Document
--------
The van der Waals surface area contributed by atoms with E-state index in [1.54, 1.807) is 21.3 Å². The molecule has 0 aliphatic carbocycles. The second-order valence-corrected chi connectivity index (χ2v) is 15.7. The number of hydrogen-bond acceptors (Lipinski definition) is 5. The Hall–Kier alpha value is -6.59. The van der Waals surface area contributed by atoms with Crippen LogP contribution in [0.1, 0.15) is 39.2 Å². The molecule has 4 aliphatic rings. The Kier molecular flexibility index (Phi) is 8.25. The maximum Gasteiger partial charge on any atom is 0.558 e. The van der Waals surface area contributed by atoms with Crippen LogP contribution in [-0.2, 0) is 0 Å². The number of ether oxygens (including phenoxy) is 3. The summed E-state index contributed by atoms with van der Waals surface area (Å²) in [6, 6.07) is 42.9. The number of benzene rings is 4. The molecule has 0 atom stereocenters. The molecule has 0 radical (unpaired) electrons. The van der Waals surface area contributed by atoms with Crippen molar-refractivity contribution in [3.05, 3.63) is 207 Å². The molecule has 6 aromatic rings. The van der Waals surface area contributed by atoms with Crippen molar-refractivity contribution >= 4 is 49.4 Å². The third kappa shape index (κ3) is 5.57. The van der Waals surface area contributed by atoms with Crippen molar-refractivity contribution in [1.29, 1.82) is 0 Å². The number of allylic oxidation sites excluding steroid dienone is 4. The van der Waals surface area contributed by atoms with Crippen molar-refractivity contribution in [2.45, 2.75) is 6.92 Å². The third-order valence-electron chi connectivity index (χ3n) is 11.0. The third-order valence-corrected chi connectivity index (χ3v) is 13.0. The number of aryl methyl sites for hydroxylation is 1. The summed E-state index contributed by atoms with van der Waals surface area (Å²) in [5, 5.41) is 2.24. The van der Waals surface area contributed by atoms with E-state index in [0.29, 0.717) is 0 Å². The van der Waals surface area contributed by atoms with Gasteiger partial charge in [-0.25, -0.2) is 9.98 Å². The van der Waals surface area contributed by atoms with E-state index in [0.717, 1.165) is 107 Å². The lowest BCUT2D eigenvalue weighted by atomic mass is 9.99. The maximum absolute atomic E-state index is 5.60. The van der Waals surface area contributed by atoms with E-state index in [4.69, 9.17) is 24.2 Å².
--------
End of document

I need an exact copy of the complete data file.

The van der Waals surface area contributed by atoms with E-state index in [1.54, 1.807) is 21.3 Å². The molecule has 0 aliphatic carbocycles. The second-order valence-corrected chi connectivity index (χ2v) is 15.7. The number of hydrogen-bond acceptors (Lipinski definition) is 5. The Hall–Kier alpha value is -6.59. The van der Waals surface area contributed by atoms with Crippen LogP contribution in [0.1, 0.15) is 39.2 Å². The molecule has 4 aliphatic rings. The Kier molecular flexibility index (Phi) is 8.25. The maximum Gasteiger partial charge on any atom is 0.558 e. The van der Waals surface area contributed by atoms with Crippen LogP contribution in [-0.2, 0) is 0 Å². The number of ether oxygens (including phenoxy) is 3. The summed E-state index contributed by atoms with van der Waals surface area (Å²) in [6, 6.07) is 42.9. The number of benzene rings is 4. The molecule has 0 atom stereocenters. The molecule has 0 radical (unpaired) electrons. The van der Waals surface area contributed by atoms with Crippen molar-refractivity contribution in [3.05, 3.63) is 207 Å². The molecule has 6 aromatic rings. The van der Waals surface area contributed by atoms with Crippen molar-refractivity contribution >= 4 is 49.4 Å². The third kappa shape index (κ3) is 5.57. The van der Waals surface area contributed by atoms with Crippen molar-refractivity contribution in [1.29, 1.82) is 0 Å². The number of allylic oxidation sites excluding steroid dienone is 4. The van der Waals surface area contributed by atoms with Crippen molar-refractivity contribution in [2.45, 2.75) is 6.92 Å². The third-order valence-electron chi connectivity index (χ3n) is 11.0. The third-order valence-corrected chi connectivity index (χ3v) is 13.0. The number of aryl methyl sites for hydroxylation is 1. The summed E-state index contributed by atoms with van der Waals surface area (Å²) in [5, 5.41) is 2.24. The van der Waals surface area contributed by atoms with E-state index in [0.29, 0.717) is 0 Å². The van der Waals surface area contributed by atoms with Gasteiger partial charge in [-0.25, -0.2) is 9.98 Å². The van der Waals surface area contributed by atoms with E-state index in [0.717, 1.165) is 107 Å². The lowest BCUT2D eigenvalue weighted by atomic mass is 9.99. The maximum absolute atomic E-state index is 5.60. The van der Waals surface area contributed by atoms with E-state index in [4.69, 9.17) is 24.2 Å².